Lisa Schwarzbaum
December 02, 1994 AT 05:00 AM EST

The Professional

type
Movie
Current Status
In Season
mpaa
R
runtime
110 minutes
performer
Gary Oldman, Natalie Portman, Jean Reno, Danny Aiello
director
Luc Besson
distributor
Columbia Pictures
author
Luc Besson
genre
Drama, Mystery and Thriller

We gave it an A-

Luc Besson, the interesting French filmmaker best known for La Femme Nikita, has the voluble, naive, fou Gallic affection for New York City of a moviemaker who fell in love with the town via Gene Kelly movies and newspaper stories about la Mafia. In The Professional, his first American movie, Besson sees marvelous visual possibilities in the existence of crummy tenement hallways strewn with mowed-down bodies. He sees cinematic romance in the fluorescent-lit downtown offices of corrupt drug-enforcement agents, in hole-in-the-wall eateries in Little Italy like the one presided over by Danny Aiello as Tony, a Mob capo, and in the unorthodox father-daughter-teacher-protégée love relationship that arises between an eccentric, solitary, satchel-eyed Mob hit man called Leon (Jean Reno) and his down-the-hall neighbor, a 12-year-old girl called Mathilda (12-year-old Natalie Portman in her first movie role), after her family is murdered by DEA thugs under orders from a psycho boss (Gary Oldman).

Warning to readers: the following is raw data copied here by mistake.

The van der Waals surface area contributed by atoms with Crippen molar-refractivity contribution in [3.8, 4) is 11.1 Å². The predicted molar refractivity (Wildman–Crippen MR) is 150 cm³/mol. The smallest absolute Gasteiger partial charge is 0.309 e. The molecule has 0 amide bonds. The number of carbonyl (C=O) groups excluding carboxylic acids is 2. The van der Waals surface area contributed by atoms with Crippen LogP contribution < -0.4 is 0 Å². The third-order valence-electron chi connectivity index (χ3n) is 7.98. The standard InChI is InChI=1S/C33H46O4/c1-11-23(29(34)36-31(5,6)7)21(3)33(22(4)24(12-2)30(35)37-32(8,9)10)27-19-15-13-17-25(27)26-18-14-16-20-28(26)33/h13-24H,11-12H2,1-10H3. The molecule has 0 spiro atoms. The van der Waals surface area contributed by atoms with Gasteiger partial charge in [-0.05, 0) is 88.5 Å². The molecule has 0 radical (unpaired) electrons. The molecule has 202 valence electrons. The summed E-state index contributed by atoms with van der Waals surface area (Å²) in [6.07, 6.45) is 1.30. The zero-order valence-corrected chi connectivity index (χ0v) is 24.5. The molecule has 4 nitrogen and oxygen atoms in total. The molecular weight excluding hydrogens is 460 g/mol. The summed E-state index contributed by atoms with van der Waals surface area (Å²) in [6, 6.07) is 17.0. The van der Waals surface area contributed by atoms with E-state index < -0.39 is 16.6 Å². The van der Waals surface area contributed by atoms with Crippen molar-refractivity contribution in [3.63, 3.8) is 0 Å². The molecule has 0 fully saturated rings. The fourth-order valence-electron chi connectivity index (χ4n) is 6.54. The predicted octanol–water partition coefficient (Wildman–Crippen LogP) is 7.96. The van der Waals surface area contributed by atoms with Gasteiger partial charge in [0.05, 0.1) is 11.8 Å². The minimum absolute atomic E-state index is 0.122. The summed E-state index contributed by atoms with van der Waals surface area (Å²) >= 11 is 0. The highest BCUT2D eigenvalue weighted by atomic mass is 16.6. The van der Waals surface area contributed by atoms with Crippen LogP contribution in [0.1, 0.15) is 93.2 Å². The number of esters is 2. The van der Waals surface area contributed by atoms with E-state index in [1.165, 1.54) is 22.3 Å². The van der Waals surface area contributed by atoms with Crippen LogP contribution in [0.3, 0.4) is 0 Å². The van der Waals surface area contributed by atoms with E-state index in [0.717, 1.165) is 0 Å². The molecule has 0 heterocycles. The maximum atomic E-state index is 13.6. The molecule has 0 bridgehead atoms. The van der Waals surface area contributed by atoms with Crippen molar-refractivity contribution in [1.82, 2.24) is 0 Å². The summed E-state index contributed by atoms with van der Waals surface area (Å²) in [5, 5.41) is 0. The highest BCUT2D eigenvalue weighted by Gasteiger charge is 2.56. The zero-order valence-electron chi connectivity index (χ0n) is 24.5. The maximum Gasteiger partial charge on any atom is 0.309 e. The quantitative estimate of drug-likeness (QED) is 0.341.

Ah, monsieur, you can lead a Frenchman to the Big Apple, but you can’t make him a New Yorker — and that’s exactly what makes The Professional so fascinating. Reno (a longtime Besson collaborator with a compelling, Stallone-homely face and previous experience playing a hit man in Nikita) may be working with New York natives like Aiello and young Portman, but under Besson’s tutelage, the French actor manages the cool trick of making Aiello act less New Yorkish than ever. And Portman — gravely beautiful with her dark hair shingled in the kind of Louise Brooks bob only a French girl not slave to YM magazine would in fact be self-confident enough to try — reacts to Besson’s ministrations by making Mathilda into an extraordinary child.

She’s not Lolita, though you’ll feel Nabokov’s presence here in the delicate bird bones of her thin shoulder blades. She’s not an exotic out of Diva, though you’ll recognize the violent poetry of that Beineix masterpiece in the imagery. Mathilda is like no New York City girl-child I’ve ever seen riding the subway. And I couldn’t take my eyes off her. There’s a lot that’s rough and out of control in The Professional — Aiello is low on energy, while Oldman indulges in a performance so operatically unhinged you’d think the actor was galloping toward the playing fields of Mickey Rourke. But there’s even more that crackles here in enjoyable homage to the city that never sleeps. A-

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